· Kaliningrad is in many ways a focal point of EU-Russia relations. Because of its exposed geographic location, important practical issues, including transit, have to be settled in order to guarantee the future of Kaliningrad.

· Russia certainly took the Union by surprise by suggesting at the EU-Russia Foreign Minister’s troika meeting in Bonn, in June 1999, that there is a need to discuss the impact of EU enlargement on Kaliningrad. This was quickly followed up by a joint Lithuanian-Russian initiative, within the framework of the Northern Dimension, on possible co-operation programmes for Kaliningrad concerning, for example, the environment and border-crossings. At the EU-Russia Summit in Helsinki, in October 1999, then Prime Minister Putin described Kaliningrad as a pilot. Indeed, Kaliningrad is a pilot zone, a test for EU-Russian co-operation.

· The other focus is undoubtedly the environment, which is also one of the toughest challenges for the acceding countries. I am here thinking of two examples that are of concern for the EU and for the littoral states of the Baltic. It is the construction of the South-West waste water treatment plant of St. Petersburg and the ecological impact of a major new oil terminal to be built at the eastern end of the Gulf of Finland, at Primorsk. The St. Petersburg waste treatment plant requires major outside financing and I am glad to note that the Nordic Investment Bank has taken a leading role.

· The Primorsk oil terminal gives rise to three environmental concerns. The first relates to the oil pipeline that has to cross the River Neva, which is the source of St. Petersburg’s water supply. The second concern is the risk of a major catastrophe in the Gulf of Finland especially during difficult ice conditions. The third concerns increased traffic in the Danish sounds. The issue should be raised today at the EU-Russia Summit in Paris.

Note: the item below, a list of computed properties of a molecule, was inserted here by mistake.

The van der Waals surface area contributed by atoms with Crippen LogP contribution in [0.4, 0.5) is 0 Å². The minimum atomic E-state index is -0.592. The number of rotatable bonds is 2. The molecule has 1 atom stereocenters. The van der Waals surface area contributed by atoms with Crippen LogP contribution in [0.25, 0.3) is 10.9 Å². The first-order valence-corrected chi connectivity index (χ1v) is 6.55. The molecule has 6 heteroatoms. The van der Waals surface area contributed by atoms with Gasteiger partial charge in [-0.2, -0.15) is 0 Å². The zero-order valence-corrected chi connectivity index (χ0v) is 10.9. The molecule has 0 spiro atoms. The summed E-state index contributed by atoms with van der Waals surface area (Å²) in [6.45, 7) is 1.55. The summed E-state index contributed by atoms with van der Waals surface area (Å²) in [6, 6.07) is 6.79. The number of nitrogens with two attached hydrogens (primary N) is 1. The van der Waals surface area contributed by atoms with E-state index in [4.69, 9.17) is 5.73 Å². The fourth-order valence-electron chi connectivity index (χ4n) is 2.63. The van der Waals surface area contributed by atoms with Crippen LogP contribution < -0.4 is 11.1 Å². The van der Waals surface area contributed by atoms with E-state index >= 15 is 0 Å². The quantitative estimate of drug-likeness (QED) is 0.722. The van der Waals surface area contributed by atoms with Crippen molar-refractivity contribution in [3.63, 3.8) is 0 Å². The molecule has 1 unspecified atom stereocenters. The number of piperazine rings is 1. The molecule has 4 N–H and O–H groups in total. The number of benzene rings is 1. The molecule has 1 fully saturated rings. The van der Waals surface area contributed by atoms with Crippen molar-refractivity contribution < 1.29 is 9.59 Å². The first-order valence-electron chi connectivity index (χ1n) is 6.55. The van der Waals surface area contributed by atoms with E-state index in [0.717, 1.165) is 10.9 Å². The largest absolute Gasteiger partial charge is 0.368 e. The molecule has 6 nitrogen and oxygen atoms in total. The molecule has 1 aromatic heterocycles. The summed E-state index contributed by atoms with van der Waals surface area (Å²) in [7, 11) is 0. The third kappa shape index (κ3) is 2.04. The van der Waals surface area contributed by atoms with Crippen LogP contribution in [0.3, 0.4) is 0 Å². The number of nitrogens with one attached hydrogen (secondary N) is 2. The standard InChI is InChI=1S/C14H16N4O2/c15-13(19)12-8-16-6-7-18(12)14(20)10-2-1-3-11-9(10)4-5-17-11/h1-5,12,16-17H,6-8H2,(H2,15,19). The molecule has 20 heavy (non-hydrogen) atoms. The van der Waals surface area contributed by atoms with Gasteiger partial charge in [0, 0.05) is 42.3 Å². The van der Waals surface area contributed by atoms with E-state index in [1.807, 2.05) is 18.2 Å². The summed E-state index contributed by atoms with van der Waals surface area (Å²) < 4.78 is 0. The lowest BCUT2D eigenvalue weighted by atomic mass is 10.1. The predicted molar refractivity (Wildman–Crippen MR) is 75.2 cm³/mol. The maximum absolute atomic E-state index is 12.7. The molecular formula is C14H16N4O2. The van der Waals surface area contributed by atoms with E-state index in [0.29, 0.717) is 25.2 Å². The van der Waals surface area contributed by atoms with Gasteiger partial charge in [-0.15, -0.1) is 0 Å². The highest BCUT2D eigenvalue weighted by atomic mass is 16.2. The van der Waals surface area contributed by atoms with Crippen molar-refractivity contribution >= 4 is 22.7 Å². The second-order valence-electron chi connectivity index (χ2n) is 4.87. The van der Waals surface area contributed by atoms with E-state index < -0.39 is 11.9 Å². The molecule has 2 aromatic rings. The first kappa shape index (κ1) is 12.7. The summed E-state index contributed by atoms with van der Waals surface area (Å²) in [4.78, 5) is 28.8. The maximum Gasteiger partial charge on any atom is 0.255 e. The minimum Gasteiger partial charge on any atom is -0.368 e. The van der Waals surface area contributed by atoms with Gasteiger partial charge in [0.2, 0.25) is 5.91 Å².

· The bottom line is positive. The West is the most benign of all directions as seen from Moscow. A telling example is the fact that Russia is reducing its border forces on the frontier with Finland by 50 %. EU enlargement is an enormous challenge for Russia, but it is only a part of the same challenge that Russia faces on a global level, where, for example, China is quickly approaching WTO membership.

· EU enlargement will change Russia´s neighbours - and for the better. Finland is living proof of this. It will lower tariffs and create social stability and political predictability. The future of the Russophone minorities in Latvia and Estonia is guaranteed in the European Union.

· On Nato enlargement, I would like to limit myself to two observations. It is membership of the EU, not of Nato, that will change the societies of acceding states beyond recognition. The EU cannot and will not enlarge by a mere political decision. Membership requires that a wholesale reconstruction of its economy, legislation and administration take place before a new member can hope to survive in the unforgiving competition of the Union´s internal market. The foregoing does not describe the preconditions for Nato membership.

· But the EU is a moving target, as we all know. The European Security and Defence Policies, ESDP, are a case in point. Enhanced co-operation with Nato and the importance of the transatlantic link are issues that characterise this aspect of European integration. EU enlargement and Nato enlargement do not take place in a vacuum. Because this is an overriding reality it also applies to the Baltic Sea region. +++